Functors, Applicatives, And Monads In Pictures

Dag Brattli edited this page Apr 11, 2015 · 24 revisions

This is a translation of Functors, Applicatives, And Monads In Pictures from Haskell into Python. Hopefully this should make the article much easier to understand for people who don't know Haskell. All code samples uses the Python OSlash library (Python 3 only).

How to make the examples work with Python:

$ pip3 install oslash
>>> from oslash import *

Here’s a simple value:

And we know how to apply a function to this value:

Simple enough. Lets extend this by saying that any value can be in a context. For now you can think of a context as a box that you can put a value in:

Now when you apply a function to this value, you’ll get different results depending on the context. This is the idea that Functors, Applicatives, Monads, Arrows etc are all based on. The Maybe data type defines two related contexts:

class Maybe(Monad, Monoid, Applicative, Functor, metaclass=ABCMeta):
    """The Maybe type encapsulates an optional value. A value of type Maybe a
    either contains a value of (represented as Just a), or it is empty
    (represented as Nothing). Using Maybe is a good way to deal with errors or
    exceptional cases without resorting to drastic measures such as error.

class Just(Maybe):
    """Represents a value of type Maybe that contains a value (represented as
    Just a).

class Nothing(Maybe):
    """Represents an empty Maybe that holds nothing (in which case it has the
    value of Nothing).

In a second we’ll see how function application is different when something is a Just a versus a Nothing. First let’s talk about Functors!


When a value is wrapped in a context, you can’t apply a normal function to it:

This is where map comes in (fmap in Haskell). map is from the street, map is hip to contexts. map knows how to apply functions to values that are wrapped in a context. For example, suppose you want to apply (+3) to Just 2. Use map:

>>> Just(2).map(lambda x: x+3)
Just 5

Bam! map shows us how it’s done! But how does map know how to apply the function?

Just what is a Functor, really?

Functor is an Abstract Base Class (typeclass in Haskell). Here’s the definition:

In Python:

class Functor(metaclass=ABCMeta):
    def map(self, func) -> "Functor":
        return NotImplemented

A Functor is any data type that defines how map applies to it. Here’s how map works:

So we can do this:

>>> Just(2).map(lambda x: x+3)
Just 5

And map magically applies this function, because Maybe is a Functor. It specifies how fmap applies to Justs and Nothings:

class Just(Maybe):
    def map(self, mapper) -> Maybe:
        result = ...
        return Just(result)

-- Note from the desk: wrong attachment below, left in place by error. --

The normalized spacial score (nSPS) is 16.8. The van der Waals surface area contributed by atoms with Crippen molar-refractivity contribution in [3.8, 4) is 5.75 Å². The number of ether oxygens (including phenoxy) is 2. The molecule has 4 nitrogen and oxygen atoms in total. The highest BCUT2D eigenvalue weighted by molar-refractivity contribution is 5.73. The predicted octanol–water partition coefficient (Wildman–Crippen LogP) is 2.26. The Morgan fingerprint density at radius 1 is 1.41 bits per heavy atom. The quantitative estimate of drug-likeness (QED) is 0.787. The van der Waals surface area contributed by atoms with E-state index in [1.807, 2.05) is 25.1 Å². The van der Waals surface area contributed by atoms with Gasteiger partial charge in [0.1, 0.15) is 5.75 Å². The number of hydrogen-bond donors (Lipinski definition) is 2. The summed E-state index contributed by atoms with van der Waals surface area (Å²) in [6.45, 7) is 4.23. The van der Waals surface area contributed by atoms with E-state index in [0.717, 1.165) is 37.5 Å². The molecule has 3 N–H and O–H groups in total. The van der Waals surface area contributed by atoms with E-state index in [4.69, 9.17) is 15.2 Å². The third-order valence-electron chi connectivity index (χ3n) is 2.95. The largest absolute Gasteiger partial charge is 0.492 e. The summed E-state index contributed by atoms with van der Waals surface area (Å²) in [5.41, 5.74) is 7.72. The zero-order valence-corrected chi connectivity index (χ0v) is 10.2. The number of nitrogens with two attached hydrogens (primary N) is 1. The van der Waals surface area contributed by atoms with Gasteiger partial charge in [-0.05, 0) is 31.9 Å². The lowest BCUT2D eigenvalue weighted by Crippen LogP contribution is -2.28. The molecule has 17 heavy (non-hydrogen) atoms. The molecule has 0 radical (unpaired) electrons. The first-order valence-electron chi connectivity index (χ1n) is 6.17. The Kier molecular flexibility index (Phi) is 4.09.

class Nothing(Maybe):
    def map(self, _) -> Maybe:
        return Nothing()

Here’s what is happening behind the scenes when we write Just(2).map(lambda x: x+3):

So then you’re like, alright map, please apply lambda x: x+3 to a Nothing?

>>> Nothing().map(lambda x: x+3)

Bill O’Reilly being totally ignorant about the Maybe functor

Like Morpheus in the Matrix, map knows just what to do; you start with Nothing, and you end up with Nothing! map is zen. Now it makes sense why the Maybe data type exists. For example, here’s how you work with a database record in a language without Maybe:

post = Post.find_by_id(1)
if post
  return post.title
  return nil

But in Python:


If find_post() returns a post, we will get the title with get_post_title. If it returns Nothing, we will return Nothing! Pretty neat, huh? % (<$> in Haskell) is the infix version of map, so you will often see this instead:

get_post_title % find_post(1)

Here’s another example: what happens when you apply a function to a list?

Lists are functors too! Here’s the definition:

class List(Monad, Monoid, Applicative, Functor, list)

Okay, okay, one last example: what happens when you apply a function to another function?

map(lambda x: x+2, lambda y: y+3)

Here’s a function applied to another function:

The result is just another function!

>>> def fmap(f, g):
...   return lambda x: g(f(x))
>>> foo = fmap(lambda x: x+3, lambda y: y+2)
>>> foo(10)

So functions are Functors too!

It was actually quite easy to define an fmap function in Python that made it possible for us to compose functions.

When you use fmap on a function, you’re just doing function composition!


Applicatives take it to the next level. With an applicative, our values are wrapped in a context, just like Functors:

But our functions are wrapped in a context too!

Yeah. Let that sink in. Applicatives don’t kid around. Applicative defines * (<*> in Haskell), which knows how to apply a function wrapped in a context to a value wrapped in a context:


>>> Just(lambda x: x+3) * Just(2) == Just(5)